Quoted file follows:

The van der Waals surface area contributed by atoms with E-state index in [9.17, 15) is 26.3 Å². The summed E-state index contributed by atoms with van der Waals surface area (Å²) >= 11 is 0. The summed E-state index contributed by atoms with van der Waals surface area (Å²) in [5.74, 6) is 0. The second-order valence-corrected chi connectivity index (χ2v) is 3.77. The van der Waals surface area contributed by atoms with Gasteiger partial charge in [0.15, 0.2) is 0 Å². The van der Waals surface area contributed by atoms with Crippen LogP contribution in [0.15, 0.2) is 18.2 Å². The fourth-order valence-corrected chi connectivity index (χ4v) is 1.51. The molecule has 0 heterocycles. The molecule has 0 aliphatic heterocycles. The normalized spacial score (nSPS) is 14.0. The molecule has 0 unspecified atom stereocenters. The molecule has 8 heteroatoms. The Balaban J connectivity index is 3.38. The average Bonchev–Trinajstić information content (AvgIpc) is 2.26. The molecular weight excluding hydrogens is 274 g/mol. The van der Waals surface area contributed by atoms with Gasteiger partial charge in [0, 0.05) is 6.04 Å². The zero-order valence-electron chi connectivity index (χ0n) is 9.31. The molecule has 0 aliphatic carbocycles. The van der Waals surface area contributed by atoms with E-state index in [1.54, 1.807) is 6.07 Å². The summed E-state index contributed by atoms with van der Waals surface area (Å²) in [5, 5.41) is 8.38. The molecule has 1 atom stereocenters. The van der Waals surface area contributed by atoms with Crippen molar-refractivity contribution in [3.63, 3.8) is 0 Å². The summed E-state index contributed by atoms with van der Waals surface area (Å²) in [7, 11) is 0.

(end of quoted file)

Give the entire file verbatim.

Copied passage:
The van der Waals surface area contributed by atoms with E-state index in [9.17, 15) is 26.3 Å². The summed E-state index contributed by atoms with van der Waals surface area (Å²) >= 11 is 0. The summed E-state index contributed by atoms with van der Waals surface area (Å²) in [5.74, 6) is 0. The second-order valence-corrected chi connectivity index (χ2v) is 3.77. The van der Waals surface area contributed by atoms with Gasteiger partial charge in [0.15, 0.2) is 0 Å². The van der Waals surface area contributed by atoms with Crippen LogP contribution in [0.15, 0.2) is 18.2 Å². The fourth-order valence-corrected chi connectivity index (χ4v) is 1.51. The molecule has 0 heterocycles. The molecule has 0 aliphatic heterocycles. The normalized spacial score (nSPS) is 14.0. The molecule has 0 unspecified atom stereocenters. The molecule has 8 heteroatoms. The Balaban J connectivity index is 3.38. The average Bonchev–Trinajstić information content (AvgIpc) is 2.26. The molecular weight excluding hydrogens is 274 g/mol. The van der Waals surface area contributed by atoms with Gasteiger partial charge in [0, 0.05) is 6.04 Å². The zero-order valence-electron chi connectivity index (χ0n) is 9.31. The molecule has 0 aliphatic carbocycles. The van der Waals surface area contributed by atoms with E-state index in [1.54, 1.807) is 6.07 Å². The summed E-state index contributed by atoms with van der Waals surface area (Å²) in [5, 5.41) is 8.38. The molecule has 1 atom stereocenters. The van der Waals surface area contributed by atoms with Crippen molar-refractivity contribution in [3.63, 3.8) is 0 Å². The summed E-state index contributed by atoms with van der Waals surface area (Å²) in [7, 11) is 0.